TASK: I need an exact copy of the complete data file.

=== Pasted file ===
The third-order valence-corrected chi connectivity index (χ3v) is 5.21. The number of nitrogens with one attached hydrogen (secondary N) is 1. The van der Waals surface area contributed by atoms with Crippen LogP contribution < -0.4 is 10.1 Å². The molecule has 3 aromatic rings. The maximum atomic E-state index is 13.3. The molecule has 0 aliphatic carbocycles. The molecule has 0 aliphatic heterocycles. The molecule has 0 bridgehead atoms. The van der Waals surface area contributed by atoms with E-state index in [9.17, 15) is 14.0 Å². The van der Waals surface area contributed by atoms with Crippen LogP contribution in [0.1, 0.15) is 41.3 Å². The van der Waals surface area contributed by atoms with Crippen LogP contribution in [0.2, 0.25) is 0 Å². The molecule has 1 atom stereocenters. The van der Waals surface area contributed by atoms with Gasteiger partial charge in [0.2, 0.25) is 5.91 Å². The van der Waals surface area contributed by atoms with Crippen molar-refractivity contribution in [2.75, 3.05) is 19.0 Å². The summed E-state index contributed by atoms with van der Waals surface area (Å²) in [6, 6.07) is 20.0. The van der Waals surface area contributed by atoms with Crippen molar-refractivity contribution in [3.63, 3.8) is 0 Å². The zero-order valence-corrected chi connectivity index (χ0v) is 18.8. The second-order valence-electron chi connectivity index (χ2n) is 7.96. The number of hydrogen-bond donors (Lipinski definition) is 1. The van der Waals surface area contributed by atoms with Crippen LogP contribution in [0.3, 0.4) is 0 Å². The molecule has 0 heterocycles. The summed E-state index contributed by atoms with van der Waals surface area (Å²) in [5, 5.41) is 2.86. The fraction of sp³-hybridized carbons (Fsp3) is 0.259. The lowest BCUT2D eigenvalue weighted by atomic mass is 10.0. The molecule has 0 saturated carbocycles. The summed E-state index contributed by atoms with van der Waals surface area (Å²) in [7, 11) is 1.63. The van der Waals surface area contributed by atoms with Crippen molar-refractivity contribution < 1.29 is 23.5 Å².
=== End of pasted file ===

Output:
The third-order valence-corrected chi connectivity index (χ3v) is 5.21. The number of nitrogens with one attached hydrogen (secondary N) is 1. The van der Waals surface area contributed by atoms with Crippen LogP contribution < -0.4 is 10.1 Å². The molecule has 3 aromatic rings. The maximum atomic E-state index is 13.3. The molecule has 0 aliphatic carbocycles. The molecule has 0 aliphatic heterocycles. The molecule has 0 bridgehead atoms. The van der Waals surface area contributed by atoms with E-state index in [9.17, 15) is 14.0 Å². The van der Waals surface area contributed by atoms with Crippen LogP contribution in [0.1, 0.15) is 41.3 Å². The van der Waals surface area contributed by atoms with Crippen LogP contribution in [0.2, 0.25) is 0 Å². The molecule has 1 atom stereocenters. The van der Waals surface area contributed by atoms with Gasteiger partial charge in [0.2, 0.25) is 5.91 Å². The van der Waals surface area contributed by atoms with Crippen molar-refractivity contribution in [2.75, 3.05) is 19.0 Å². The summed E-state index contributed by atoms with van der Waals surface area (Å²) in [6, 6.07) is 20.0. The van der Waals surface area contributed by atoms with Crippen molar-refractivity contribution in [3.63, 3.8) is 0 Å². The zero-order valence-corrected chi connectivity index (χ0v) is 18.8. The second-order valence-electron chi connectivity index (χ2n) is 7.96. The number of hydrogen-bond donors (Lipinski definition) is 1. The van der Waals surface area contributed by atoms with Crippen LogP contribution in [0.3, 0.4) is 0 Å². The molecule has 0 heterocycles. The summed E-state index contributed by atoms with van der Waals surface area (Å²) in [5, 5.41) is 2.86. The fraction of sp³-hybridized carbons (Fsp3) is 0.259. The lowest BCUT2D eigenvalue weighted by atomic mass is 10.0. The molecule has 0 saturated carbocycles. The summed E-state index contributed by atoms with van der Waals surface area (Å²) in [7, 11) is 1.63. The van der Waals surface area contributed by atoms with Crippen molar-refractivity contribution < 1.29 is 23.5 Å².